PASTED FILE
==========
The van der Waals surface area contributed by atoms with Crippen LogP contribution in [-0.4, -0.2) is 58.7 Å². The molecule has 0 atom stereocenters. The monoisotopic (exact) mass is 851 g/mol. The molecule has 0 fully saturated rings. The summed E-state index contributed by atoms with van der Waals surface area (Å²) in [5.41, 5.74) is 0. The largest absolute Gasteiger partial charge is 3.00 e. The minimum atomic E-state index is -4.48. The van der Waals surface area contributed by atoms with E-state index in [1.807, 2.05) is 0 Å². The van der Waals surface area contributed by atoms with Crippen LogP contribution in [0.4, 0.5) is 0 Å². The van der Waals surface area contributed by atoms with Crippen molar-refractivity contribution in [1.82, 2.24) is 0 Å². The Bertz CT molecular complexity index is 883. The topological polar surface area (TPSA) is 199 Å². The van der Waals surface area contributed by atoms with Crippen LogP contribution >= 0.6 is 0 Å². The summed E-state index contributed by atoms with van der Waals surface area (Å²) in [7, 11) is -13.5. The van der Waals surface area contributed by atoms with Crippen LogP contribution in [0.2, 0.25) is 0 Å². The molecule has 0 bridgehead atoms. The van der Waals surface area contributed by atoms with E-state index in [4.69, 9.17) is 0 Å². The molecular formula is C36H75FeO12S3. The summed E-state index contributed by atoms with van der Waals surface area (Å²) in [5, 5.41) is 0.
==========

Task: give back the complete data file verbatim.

The van der Waals surface area contributed by atoms with Crippen LogP contribution in [-0.4, -0.2) is 58.7 Å². The molecule has 0 atom stereocenters. The monoisotopic (exact) mass is 851 g/mol. The molecule has 0 fully saturated rings. The summed E-state index contributed by atoms with van der Waals surface area (Å²) in [5.41, 5.74) is 0. The largest absolute Gasteiger partial charge is 3.00 e. The minimum atomic E-state index is -4.48. The van der Waals surface area contributed by atoms with E-state index in [1.807, 2.05) is 0 Å². The van der Waals surface area contributed by atoms with Crippen LogP contribution in [0.4, 0.5) is 0 Å². The van der Waals surface area contributed by atoms with Crippen molar-refractivity contribution in [1.82, 2.24) is 0 Å². The Bertz CT molecular complexity index is 883. The topological polar surface area (TPSA) is 199 Å². The van der Waals surface area contributed by atoms with Crippen LogP contribution >= 0.6 is 0 Å². The summed E-state index contributed by atoms with van der Waals surface area (Å²) in [7, 11) is -13.5. The van der Waals surface area contributed by atoms with Crippen LogP contribution in [0.2, 0.25) is 0 Å². The molecule has 0 bridgehead atoms. The van der Waals surface area contributed by atoms with E-state index in [4.69, 9.17) is 0 Å². The molecular formula is C36H75FeO12S3. The summed E-state index contributed by atoms with van der Waals surface area (Å²) in [5, 5.41) is 0.